What this means is that, far from launching a new green-energy-powered “industrial growth” boom, barring some tech-fix miracle, the only way to impose “immediate and severe curbs” on fossil fuel production/consumption would be to impose an EMERGENCY CONTRACTION in the industrialized countries: drastically retrench and in some cases shut down industries, even entire sectors, across the economy and around the planet — not just fossil fuel producers but all the industries that consume them and produce GHG emissions — autos, trucking, aircraft, airlines, shipping and cruise lines, construction, chemicals, plastics, synthetic fabrics, cosmetics, synthetic fiber and fabrics, synthetic fertilizer and agribusiness CAFO operations.
... This doesn’t mean we would have to de-industrialize and go back to riding horses and living in log cabins. But it does mean that we would have to abandon the “consumer economy” — shut down all kinds of unnecessary, wasteful and polluting industries from junkfood to cruise ships, disposable Pampers to disposable H&M clothes, disposable IKEA furniture, endless new model cars, phones, electronic games, the lot. Plus all the banking, advertising, junk mail, most retail, etc. We would have completely redesign production to replace “fast junk food” with healthy, nutritious, fresh “slow food,” replace “fast fashion” with “slow fashion,” bring back mending, alterations and local tailors and shoe repairmen. We would have to completely redesign production of appliances, electronics, housewares, furniture and so on to be as durable and long-lived as possible. Bring back appliance repairmen and such. We would have to abolish the throwaway disposables industries, the packaging and plastic bag industrial complex, bring back refillable bottles and the like. We would have to design and build housing to last for centuries, to be as energy efficient as possible, to be reconfigurable, and shareable. We would have to vastly expand public transportation to curb vehicle use but also build those we do need to last and be shareable like Zipcar or Paris’ municipally-owned “Autolib” shared electric cars.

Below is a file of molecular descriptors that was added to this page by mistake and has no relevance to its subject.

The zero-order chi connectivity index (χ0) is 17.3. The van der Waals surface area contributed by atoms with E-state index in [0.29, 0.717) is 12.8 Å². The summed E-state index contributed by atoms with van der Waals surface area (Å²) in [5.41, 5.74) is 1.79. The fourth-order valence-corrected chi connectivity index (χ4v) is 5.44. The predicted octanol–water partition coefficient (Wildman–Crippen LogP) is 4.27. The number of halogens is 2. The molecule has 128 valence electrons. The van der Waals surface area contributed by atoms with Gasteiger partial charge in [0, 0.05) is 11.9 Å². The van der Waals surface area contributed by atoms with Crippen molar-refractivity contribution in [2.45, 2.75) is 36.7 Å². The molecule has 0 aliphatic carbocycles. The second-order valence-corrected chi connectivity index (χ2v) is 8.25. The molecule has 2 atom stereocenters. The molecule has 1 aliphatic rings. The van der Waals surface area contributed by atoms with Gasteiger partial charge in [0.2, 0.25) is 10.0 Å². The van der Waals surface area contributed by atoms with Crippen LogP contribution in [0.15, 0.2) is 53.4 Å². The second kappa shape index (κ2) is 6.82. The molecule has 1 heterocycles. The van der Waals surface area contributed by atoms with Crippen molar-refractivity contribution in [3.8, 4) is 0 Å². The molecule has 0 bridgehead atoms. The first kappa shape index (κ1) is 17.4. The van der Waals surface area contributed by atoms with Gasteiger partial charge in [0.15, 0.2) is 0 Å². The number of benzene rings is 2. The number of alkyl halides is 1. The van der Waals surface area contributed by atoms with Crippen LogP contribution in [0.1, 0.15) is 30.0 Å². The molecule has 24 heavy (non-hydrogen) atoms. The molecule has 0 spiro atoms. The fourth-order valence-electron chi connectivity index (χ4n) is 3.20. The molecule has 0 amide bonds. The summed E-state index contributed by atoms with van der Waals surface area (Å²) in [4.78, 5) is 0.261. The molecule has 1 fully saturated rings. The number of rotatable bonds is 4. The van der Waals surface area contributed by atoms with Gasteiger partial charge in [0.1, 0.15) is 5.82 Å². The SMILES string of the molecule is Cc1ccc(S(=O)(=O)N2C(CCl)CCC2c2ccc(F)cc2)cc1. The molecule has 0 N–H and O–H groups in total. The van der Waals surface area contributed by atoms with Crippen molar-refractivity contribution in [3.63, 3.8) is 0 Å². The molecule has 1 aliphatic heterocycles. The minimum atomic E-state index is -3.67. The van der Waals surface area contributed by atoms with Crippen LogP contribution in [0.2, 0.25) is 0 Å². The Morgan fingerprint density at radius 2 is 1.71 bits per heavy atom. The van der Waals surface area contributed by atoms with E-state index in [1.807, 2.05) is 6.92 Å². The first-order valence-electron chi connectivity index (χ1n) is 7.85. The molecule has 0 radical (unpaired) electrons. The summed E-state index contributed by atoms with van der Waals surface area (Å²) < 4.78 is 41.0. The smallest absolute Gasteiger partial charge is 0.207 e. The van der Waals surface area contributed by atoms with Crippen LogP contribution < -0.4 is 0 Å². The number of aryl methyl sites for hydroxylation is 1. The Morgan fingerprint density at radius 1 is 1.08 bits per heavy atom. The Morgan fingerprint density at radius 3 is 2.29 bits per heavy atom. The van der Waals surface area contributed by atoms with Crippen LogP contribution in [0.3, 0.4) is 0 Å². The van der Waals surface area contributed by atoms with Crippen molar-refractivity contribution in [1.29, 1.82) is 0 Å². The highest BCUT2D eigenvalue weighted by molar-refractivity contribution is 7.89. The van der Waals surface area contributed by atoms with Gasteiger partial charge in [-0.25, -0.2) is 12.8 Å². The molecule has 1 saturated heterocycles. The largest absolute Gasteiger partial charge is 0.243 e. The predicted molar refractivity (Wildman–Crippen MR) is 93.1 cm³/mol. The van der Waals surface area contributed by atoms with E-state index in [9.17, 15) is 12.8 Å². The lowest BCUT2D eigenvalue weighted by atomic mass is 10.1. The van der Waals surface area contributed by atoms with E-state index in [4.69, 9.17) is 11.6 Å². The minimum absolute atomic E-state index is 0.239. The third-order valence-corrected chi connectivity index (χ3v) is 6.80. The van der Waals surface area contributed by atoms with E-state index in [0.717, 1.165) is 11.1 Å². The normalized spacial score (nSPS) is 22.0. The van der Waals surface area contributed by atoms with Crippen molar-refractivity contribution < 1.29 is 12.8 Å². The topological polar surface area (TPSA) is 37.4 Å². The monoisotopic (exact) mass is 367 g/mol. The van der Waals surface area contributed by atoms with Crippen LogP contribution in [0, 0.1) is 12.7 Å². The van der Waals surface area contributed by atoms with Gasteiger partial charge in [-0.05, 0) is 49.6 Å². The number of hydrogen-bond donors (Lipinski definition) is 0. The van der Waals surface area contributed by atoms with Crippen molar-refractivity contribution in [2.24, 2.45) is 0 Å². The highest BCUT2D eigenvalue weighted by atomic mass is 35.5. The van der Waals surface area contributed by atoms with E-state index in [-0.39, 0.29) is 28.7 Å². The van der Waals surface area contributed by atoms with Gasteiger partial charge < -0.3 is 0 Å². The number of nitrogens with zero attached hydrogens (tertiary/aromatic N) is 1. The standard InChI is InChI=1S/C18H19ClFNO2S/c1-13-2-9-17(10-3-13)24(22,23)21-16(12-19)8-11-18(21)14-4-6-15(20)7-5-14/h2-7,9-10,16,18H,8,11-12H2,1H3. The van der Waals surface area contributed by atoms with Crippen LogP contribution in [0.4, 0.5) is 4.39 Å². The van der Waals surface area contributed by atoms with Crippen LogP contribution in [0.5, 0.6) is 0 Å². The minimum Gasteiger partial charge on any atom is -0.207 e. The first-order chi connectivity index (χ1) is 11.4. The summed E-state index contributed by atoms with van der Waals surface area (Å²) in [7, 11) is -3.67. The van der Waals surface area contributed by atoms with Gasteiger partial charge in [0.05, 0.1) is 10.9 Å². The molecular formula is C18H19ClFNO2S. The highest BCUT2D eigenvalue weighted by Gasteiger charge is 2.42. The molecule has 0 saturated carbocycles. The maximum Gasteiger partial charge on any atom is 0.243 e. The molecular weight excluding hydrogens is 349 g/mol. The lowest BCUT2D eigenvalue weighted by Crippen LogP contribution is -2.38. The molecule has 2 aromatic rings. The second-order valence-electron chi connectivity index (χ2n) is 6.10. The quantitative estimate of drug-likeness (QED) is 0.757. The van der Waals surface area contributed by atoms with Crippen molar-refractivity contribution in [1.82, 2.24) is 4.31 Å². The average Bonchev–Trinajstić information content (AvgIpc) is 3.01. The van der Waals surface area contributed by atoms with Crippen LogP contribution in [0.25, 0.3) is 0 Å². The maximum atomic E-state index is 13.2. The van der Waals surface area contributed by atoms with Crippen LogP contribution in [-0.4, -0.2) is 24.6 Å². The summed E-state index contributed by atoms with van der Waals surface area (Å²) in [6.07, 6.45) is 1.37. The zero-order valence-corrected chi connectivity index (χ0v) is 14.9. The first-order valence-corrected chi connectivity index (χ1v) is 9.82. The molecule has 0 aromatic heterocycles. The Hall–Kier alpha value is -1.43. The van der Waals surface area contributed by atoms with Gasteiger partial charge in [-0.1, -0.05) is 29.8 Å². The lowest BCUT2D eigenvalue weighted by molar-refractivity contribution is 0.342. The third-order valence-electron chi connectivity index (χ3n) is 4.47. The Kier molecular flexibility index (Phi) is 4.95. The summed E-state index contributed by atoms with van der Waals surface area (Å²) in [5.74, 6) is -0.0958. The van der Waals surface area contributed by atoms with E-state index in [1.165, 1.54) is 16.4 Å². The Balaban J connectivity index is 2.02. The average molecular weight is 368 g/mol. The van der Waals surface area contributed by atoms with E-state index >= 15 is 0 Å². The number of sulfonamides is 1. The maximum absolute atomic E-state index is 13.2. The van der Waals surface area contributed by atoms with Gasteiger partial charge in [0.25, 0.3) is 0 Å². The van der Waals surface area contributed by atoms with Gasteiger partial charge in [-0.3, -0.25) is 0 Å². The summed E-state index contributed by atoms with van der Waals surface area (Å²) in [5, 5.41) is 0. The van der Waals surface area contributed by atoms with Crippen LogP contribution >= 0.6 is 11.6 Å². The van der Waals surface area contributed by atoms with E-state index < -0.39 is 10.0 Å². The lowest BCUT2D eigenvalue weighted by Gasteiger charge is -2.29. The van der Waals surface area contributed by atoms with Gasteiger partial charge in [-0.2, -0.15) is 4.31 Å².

I am not as optimistic as he. I think it might, indeed, mean going back to "riding horses" - metaphorically: horses are probably too energy consumptive given the feed, shelter etc. needs ...
However, I have a faint hope that were we to act we could, in the best case scenario, save science/medicine and communications/education. If we did, we could have bearable lives without 98% of the crap we consume ... maybe. With so many billions to feed ...? I remember the chill I felt reading, some time back, somewhere, of one of the "deep Greens" saying something to the effect of "we all know that the only really sustainable human culture is that of small Hunter-Gatherer bands ..."
I weep for my grandchildren. For all the children.
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"Mostly, we just stop doing what we’re doing."